Anticipating the start of my Naval training in early summer, I began training hard shortly after the Christmas break. I was inspired by the crossfit community to try the paleo diet for one month which meant strict eating habits and NO BEER.  Although I will say it was pretty terrible and socially awkward when Friday night came around, I dont regret it at all. I felt fit to train seven days a week and my recovery period after a hard workout was cut in half. The month ended by competeing in the UTC rowing championship, where we took first place. Another source of inspiration came from the deployment of a close friend John Bailey who deployed to Afghanistan in mid January. Hes working with a embeded training team getting the Afghan National Army ready to maintain security with less and less US pressence. Hes be a huge inspiration in what can become the mundayne routine of early morning swims and a more disciplined lifestyle. Not to mention he's the one who introduced me to the type of things Navy SEALs do back when I was paddling constantly.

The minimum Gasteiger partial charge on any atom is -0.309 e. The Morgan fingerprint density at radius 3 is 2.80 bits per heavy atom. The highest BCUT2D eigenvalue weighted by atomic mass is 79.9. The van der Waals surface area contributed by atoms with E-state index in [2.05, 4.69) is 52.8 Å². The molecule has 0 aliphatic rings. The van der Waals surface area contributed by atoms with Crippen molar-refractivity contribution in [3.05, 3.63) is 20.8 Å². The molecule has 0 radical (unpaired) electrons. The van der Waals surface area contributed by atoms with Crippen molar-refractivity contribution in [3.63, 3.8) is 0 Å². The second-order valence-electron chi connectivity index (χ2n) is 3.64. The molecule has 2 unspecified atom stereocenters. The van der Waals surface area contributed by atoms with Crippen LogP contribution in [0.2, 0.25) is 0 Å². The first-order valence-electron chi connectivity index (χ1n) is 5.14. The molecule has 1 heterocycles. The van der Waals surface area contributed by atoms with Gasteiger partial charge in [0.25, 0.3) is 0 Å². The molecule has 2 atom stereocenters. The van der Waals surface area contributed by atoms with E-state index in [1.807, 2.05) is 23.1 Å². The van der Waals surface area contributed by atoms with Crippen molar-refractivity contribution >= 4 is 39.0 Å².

So far my racing schedule consist of the Ironman 70.3 New Orleans, Rev3 Knoxville, and Chattanooga Waterfront Olympic Distance. Based on when I leave for training, ill be looking to add more races in the summer months. Additionally ive had alot of fun training for the Country Music Marathon, and the Racoon Mountain Trail Marathon, with my girlfriend.

Kayaking will always be a part of who I am and where I come from. Ive learned so much about life through experiences on the river and the people that I met. Theres no doubt in my mind that rivers will be part of my lifestyle in the future. However, for me this transition is the best preperation for the years to come. Im excited to serve my country. All the best.

John with Mark Cornachio

 UTC Rowing Championship
Daytona 500
Heading towards T1 at Chattanooga Waterfront 2010